Pardon the expression, but Judson C. Green, CEO of digital mapmaker Navteq Corp. (NVT), insists his company is pointed in the right direction. The Chicago tech company etched a reputation selling maps for the navigation systems in luxury models from General Motors Corp.'s (GM) Cadillac Escalade to BMW's 7 Series sedan. Now some auto industry customers are mired in a sales slump that's dragging down orders of Navteq gear. Still, Green believes the company will "really take off in the future."
That may be more than stubborn optimism. Green displayed an uncanny ability to peer into the future back in 2000, when he and his team set out to reinvent the way people interact with maps. They married satellite technology with a deep database of road information: street names, speed limits, and commercial and residential locations. That data positioned them well for a boom in car navigation systems. Navteq's performance over the past three years propelled the company to the No. 5 spot on the BusinessWeek Hot Growth list for 2006.
Then came the speed bumps. Interest in car-based navigation guides began to wane, in part because of $2,000 price tags. Growth in the market for such systems has slowed, even as the percentage of cars that offer them has risen, says Brett Manderfeld, an analyst at Piper Jaffray Cos. (PJC) This trend showed in Navteq's second-quarter earnings, announced July 26: They were $23.8 million on sales of $136 million, well below Wall Street's expectations. Shares have sunk to around 28, down from 47 last January. On Oct. 25, the company was expected to announce third-quarter sales of $140 million. That's 13.7% more than the year before, but just half the size of previous third-quarter surges.
Despite the Street's harrumph, Green refuses to manage for the short term. He contends that demand for satellite technology, whether in cars or pocket devices, is bound to hit new heights. Do the math, he says. This year in Western Europe and North America, roughly 35 million cars will be sold. But the market for portable devices--from cell phones to pocket-size navigation tools--will total more than 315 million units. The turnover in this market is rapid, and in coming years, most of the new models will include location capability. Right now about 12% of vehicles have navigation systems, compared with only 1% of handheld devices. Thinking of tomorrow's households, "I'm imagining [location services] on both cars, all their cell phones, and even on their digital cameras, iPods, and games," Green says.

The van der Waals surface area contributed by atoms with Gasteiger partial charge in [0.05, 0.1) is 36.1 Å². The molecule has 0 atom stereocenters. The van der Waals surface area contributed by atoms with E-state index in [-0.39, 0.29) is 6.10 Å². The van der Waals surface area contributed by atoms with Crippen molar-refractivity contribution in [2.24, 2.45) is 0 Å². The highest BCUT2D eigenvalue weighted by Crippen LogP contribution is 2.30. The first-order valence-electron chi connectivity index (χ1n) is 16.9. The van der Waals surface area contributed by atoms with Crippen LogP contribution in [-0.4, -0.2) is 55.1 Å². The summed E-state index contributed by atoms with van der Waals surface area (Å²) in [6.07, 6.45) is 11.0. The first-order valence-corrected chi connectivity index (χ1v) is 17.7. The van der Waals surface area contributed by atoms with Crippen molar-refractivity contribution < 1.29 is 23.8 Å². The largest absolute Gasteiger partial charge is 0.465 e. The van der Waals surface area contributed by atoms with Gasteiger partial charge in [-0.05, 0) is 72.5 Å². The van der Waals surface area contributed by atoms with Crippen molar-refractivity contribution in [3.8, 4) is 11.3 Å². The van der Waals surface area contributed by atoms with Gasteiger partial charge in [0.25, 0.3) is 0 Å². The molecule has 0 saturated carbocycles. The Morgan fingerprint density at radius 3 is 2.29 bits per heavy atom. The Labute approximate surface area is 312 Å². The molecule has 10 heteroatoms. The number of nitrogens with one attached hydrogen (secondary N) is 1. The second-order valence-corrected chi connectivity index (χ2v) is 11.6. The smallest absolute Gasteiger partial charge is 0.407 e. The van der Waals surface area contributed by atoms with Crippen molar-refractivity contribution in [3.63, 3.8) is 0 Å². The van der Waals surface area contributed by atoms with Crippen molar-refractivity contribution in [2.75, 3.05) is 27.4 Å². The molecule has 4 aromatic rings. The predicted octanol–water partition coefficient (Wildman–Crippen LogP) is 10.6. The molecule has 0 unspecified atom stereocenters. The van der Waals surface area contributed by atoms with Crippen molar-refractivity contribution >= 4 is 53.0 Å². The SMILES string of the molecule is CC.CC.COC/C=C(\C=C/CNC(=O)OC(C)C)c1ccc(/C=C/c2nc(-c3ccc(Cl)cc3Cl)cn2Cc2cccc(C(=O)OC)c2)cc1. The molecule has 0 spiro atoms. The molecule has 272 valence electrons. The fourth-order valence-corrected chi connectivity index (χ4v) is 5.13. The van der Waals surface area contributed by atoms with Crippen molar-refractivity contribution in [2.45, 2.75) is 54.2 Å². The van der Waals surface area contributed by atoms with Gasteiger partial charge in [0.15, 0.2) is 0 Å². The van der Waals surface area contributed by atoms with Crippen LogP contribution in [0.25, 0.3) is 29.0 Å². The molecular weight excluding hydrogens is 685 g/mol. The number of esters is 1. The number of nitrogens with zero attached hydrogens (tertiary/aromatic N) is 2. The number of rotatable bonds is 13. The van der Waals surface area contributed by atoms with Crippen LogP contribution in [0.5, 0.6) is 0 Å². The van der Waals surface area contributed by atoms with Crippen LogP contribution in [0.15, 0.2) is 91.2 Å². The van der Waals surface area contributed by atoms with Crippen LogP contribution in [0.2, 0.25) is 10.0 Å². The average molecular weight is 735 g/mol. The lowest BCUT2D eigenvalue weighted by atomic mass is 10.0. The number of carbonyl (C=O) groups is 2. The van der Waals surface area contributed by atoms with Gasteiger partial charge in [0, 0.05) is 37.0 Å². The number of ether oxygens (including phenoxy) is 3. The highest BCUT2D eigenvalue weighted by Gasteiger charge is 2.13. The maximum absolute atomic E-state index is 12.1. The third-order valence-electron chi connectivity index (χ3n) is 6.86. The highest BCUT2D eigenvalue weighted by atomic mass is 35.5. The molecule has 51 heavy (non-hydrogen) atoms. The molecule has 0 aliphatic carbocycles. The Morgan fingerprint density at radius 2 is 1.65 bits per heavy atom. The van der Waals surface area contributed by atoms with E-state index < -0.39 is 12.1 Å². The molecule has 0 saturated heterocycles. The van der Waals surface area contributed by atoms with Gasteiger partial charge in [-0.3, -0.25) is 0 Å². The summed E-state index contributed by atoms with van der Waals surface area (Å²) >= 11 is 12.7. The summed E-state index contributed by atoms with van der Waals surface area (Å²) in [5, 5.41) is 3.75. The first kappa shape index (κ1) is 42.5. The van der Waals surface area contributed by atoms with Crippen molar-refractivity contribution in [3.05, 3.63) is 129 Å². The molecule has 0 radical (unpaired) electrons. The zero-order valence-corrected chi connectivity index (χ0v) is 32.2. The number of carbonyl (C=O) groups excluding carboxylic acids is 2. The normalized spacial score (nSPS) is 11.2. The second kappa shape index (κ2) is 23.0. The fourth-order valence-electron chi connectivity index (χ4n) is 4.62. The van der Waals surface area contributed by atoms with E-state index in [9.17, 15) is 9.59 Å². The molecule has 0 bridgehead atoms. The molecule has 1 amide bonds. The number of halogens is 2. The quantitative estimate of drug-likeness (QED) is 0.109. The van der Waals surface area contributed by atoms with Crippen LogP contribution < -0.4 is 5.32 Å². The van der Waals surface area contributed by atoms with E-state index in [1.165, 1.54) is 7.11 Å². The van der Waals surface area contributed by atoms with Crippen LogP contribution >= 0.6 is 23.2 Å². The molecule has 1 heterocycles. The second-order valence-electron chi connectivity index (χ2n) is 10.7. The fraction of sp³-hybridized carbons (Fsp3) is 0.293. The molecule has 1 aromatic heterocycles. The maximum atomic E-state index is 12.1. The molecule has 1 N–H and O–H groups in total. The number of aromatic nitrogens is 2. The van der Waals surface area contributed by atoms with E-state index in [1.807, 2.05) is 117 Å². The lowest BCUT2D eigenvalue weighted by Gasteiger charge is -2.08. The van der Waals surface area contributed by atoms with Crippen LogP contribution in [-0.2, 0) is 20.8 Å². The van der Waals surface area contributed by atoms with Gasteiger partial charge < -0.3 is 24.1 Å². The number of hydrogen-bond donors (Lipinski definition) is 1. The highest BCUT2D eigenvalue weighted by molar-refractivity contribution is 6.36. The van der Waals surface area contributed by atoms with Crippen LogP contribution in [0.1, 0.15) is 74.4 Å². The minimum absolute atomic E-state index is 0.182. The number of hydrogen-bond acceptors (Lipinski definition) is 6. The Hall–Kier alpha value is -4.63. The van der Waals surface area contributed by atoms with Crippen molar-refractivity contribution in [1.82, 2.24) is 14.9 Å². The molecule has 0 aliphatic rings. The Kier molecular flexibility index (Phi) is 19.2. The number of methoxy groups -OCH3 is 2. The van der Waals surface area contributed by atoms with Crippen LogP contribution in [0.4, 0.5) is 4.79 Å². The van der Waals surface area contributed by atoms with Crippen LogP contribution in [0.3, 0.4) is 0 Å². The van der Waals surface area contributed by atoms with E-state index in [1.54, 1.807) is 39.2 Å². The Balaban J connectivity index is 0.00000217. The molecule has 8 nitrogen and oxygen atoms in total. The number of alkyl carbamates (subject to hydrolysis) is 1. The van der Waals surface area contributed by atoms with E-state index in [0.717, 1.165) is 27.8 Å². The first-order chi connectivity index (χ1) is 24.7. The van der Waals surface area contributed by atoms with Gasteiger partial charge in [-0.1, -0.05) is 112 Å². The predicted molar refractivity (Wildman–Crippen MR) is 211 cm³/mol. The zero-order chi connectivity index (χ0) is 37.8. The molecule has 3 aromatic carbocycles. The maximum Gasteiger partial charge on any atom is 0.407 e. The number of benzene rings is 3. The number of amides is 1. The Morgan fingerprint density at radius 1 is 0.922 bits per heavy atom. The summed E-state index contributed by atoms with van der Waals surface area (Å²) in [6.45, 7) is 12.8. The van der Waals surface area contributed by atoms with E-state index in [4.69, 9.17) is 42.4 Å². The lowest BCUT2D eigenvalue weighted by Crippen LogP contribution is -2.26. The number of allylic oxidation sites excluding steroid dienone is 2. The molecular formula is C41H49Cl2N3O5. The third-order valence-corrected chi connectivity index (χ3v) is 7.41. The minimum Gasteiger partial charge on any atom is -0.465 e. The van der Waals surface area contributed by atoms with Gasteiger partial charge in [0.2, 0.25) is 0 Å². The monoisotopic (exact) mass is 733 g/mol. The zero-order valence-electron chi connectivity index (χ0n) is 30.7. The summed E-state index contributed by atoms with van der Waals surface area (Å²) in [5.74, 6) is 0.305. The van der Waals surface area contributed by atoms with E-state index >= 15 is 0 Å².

Navteq is leaving its mark on every form of technology suitable to location services. Ever use MapQuest or Google (GOOG) to get directions? Or maybe you bought one of the nearly 15 million handheld navigation devices sold worldwide this year. Navteq now owns the Internet mapping market with roughly a 95% share and splits the handheld market with European rival Tele Atlas. And it sells more map data to makers of handheld devices (1.5 million in the second quarter) than to makers of navigation-equipped vehicles (1 million). On a dollar basis, cars and trucks made up 100% of Navteq's revenue in 2000. This year the ratio has slipped to 70%, and Green figures it will barely reach 50% in 2008. Meanwhile, revenue growth from handhelds year-over-year is expected to double, while it will be lucky to hit 15% in the auto market.
That's not to say new markets always mean hot growth. When selling to the auto sector, Navteq makes $60 to $70 per batch of maps, according to Manderfeld. It gets only $20 to $30 for each mobile device, and on the Internet, it earns just a fraction of a penny per click. So Navteq has to sell many more units to match its historic revenue growth.
Green understands the challenge: Navteq needs to expand the market, and it can't do that alone. So the company has begun to sponsor conferences designed to foster the development of killer location services. The events, held every year at the national cellular convention, invite developers to build innovative applications for cell phones and other gear. Participants have free access to Navteq's map data and tools, and the winners compete for more than $2 million in cash and prizes.
The events attractattention from the likes of Verizon Wireless (VZ), Sprint Nextel (S), Nokia (NOK), and major venture capitalists. "Navteq has done a nice job of helping to move the whole industry forward," says J. Kim Fennell, CEO of deCarta, a provider of location-related software in San Jose, Calif. "They realize that they can't make everything happen on their own."
In the future, wireless carriers will probably rank among Navteq's biggest partners. In the U.S., Verizon Wireless and Sprint Nextel have already rolled out cell-based services that allow users to pinpoint where their family members are at any given moment or navigate from, say, Myrtle Beach, S.C., to the Lincoln Memorial in the nation's capital. Sprint and Verizon also offer location tracking technology for fitness enthusiasts developed by a winner of the Navteq contest. Software from Bones in Motion Ltd. lets runners and cyclists use their phones to monitor their distance, pace, and route via maps. Verizon Chief Technology Officer Dick Lynch says just what Navteq likes to hear: "We see an opportunity to sell location services to every customer we serve."
By Roger O. Crockett